Passing the baton: Kimberly Washington (left) leads Frankford CDC, while Charlene Lewis (right) succeeds her at Northeast EPIC Stakeholders. JOHN LOFTUS / TIMES PHOTO
Attorney Kimberly Washington, whom many Frankford residents know as the coordinator for CORA Services Northeast EPIC Stakeholders, is the new executive director of the Frankford Community Development Corporation.
Washington, 29, was on the job June 1. Her position merges the positions of former director Tracy O’Drain and former commercial corridor manager Michelle Feldman. Both Feldman and O’Drain left in the spring.
Washington began her new job during the last month of the CDC’s fiscal year, which made tackling the group’s budget her first task. But what she hopes residents will notice about the CDC is that it will forge stronger alliances in the neighborhood.
“There will be a lot more community ties,” she said.
The free community computer lab, which opened last year, will stay in place, she said, and Northeast EPIC Stakeholders, a nonprofit set up to promote community involvement, will be headquartered at the CDC’s building at 4900 Griscom St. The Frankford Neighborhood Advisory Council’s offices are in the same building.
The CDC will be working with the City Planning Commission, she said.
Washington said she will host programs with the Financial Empowerment Center, a nonprofit that helps residents with personal finances and conducts legal information workshops.
The CDC was set up to promote housing and business development in Frankford, Washington said during a June 26 interview at the CDC offices. Right now, the organization owns properties on the 4600 and 4700 blocks of Griscom St., several lots at the intersection of Ditman, Gillingham and Tackawanna streets, and a property on the 4200 block of Penn St.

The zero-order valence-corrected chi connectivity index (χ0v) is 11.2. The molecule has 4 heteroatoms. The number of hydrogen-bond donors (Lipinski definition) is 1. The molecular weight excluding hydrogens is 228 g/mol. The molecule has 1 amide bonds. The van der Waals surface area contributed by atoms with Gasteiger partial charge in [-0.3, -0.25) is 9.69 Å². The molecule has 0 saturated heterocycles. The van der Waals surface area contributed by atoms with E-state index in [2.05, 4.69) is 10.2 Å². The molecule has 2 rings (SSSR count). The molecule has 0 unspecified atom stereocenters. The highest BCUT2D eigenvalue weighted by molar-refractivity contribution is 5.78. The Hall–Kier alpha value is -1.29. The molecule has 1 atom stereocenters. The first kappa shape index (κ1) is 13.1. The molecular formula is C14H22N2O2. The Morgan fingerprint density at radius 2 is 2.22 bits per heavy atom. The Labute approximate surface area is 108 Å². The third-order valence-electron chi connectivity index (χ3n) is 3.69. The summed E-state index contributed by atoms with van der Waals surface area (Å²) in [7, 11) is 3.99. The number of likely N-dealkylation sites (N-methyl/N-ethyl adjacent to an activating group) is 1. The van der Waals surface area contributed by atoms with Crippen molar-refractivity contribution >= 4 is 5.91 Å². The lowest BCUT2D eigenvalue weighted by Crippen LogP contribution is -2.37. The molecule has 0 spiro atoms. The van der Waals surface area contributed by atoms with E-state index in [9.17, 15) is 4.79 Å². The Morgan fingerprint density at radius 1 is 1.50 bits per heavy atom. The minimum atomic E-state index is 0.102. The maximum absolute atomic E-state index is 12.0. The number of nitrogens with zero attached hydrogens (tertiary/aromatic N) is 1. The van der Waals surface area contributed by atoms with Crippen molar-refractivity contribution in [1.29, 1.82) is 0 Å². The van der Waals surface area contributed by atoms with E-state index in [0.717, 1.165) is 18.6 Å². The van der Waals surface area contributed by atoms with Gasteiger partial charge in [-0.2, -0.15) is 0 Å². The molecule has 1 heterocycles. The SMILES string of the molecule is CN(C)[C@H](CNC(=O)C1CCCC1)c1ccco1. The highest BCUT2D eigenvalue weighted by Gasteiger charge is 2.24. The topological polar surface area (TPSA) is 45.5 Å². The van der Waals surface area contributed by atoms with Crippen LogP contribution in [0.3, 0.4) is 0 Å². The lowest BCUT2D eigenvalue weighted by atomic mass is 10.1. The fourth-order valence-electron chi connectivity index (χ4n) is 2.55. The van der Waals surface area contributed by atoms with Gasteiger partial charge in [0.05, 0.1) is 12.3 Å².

Washington wants to get those properties sold or developed for housing. Part of the challenge in doing that is that “Frankford, as a neighborhood, gets a bad reputation,” she said.
Washington, who was raised in Frankford, knows the neighborhood’s good and bad sides. She graduated from Frankford High School before going to Temple University for her undergraduate degree in business and then her law degree. She’s worked as coordinator for Northeast EPIC Stakeholders for three years, conducting monthly informational programs first at Aria Health’s Frankford campus and then at the Second Baptist Church of Frankford. She and Jason Dawkins, an aide to City Councilwoman Maria Quinones Sanchez, formed the Frankford Parks Group to revitalize a few small neighborhood parks. Washington had served as president.
She’s always working for Frankford and is not shy about it, said Dwight Leevy, community development specialist for the city’s Department of Human Services. “She’s the one who asks the questions that get on everybody’s nerves.”
WHY NOT FRANKFORD?
Frankford has its share of crime, vacant properties and litter.
But people don’t realize Frankford has many assets, Washington said. It’s a neighborhood with good access to public transportation as well as bridges and highways. It has a commercial corridor and reasonable real estate prices.
For example, Washington said the CDC hopes to sell its Penn Street property for about $50,000.